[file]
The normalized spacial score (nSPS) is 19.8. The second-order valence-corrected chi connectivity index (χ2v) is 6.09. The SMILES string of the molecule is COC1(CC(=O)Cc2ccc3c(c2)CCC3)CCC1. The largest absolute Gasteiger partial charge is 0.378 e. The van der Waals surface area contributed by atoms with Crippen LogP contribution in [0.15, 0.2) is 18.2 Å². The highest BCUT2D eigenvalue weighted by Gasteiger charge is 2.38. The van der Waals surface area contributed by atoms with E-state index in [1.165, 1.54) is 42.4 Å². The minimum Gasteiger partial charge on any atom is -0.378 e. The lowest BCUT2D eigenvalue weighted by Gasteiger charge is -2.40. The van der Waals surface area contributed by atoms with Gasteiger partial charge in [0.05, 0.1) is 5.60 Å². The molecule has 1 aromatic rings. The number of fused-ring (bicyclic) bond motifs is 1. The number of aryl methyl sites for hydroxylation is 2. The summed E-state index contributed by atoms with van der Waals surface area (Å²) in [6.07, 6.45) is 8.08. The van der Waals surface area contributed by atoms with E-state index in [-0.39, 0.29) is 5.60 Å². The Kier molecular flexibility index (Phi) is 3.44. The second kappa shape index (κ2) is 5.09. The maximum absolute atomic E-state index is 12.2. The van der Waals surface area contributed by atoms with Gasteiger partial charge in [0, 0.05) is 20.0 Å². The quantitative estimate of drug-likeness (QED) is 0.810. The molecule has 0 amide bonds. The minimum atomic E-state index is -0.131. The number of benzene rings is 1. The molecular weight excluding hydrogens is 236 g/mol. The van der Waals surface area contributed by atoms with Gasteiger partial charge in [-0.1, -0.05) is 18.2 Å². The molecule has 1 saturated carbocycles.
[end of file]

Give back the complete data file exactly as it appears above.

The normalized spacial score (nSPS) is 19.8. The second-order valence-corrected chi connectivity index (χ2v) is 6.09. The SMILES string of the molecule is COC1(CC(=O)Cc2ccc3c(c2)CCC3)CCC1. The largest absolute Gasteiger partial charge is 0.378 e. The van der Waals surface area contributed by atoms with Crippen LogP contribution in [0.15, 0.2) is 18.2 Å². The highest BCUT2D eigenvalue weighted by Gasteiger charge is 2.38. The van der Waals surface area contributed by atoms with E-state index in [1.165, 1.54) is 42.4 Å². The minimum Gasteiger partial charge on any atom is -0.378 e. The lowest BCUT2D eigenvalue weighted by Gasteiger charge is -2.40. The van der Waals surface area contributed by atoms with Gasteiger partial charge in [0.05, 0.1) is 5.60 Å². The molecule has 1 aromatic rings. The number of fused-ring (bicyclic) bond motifs is 1. The number of aryl methyl sites for hydroxylation is 2. The summed E-state index contributed by atoms with van der Waals surface area (Å²) in [6.07, 6.45) is 8.08. The van der Waals surface area contributed by atoms with E-state index in [-0.39, 0.29) is 5.60 Å². The Kier molecular flexibility index (Phi) is 3.44. The second kappa shape index (κ2) is 5.09. The maximum absolute atomic E-state index is 12.2. The van der Waals surface area contributed by atoms with Gasteiger partial charge in [0, 0.05) is 20.0 Å². The quantitative estimate of drug-likeness (QED) is 0.810. The molecule has 0 amide bonds. The minimum atomic E-state index is -0.131. The number of benzene rings is 1. The molecular weight excluding hydrogens is 236 g/mol. The van der Waals surface area contributed by atoms with Gasteiger partial charge in [-0.1, -0.05) is 18.2 Å². The molecule has 1 saturated carbocycles.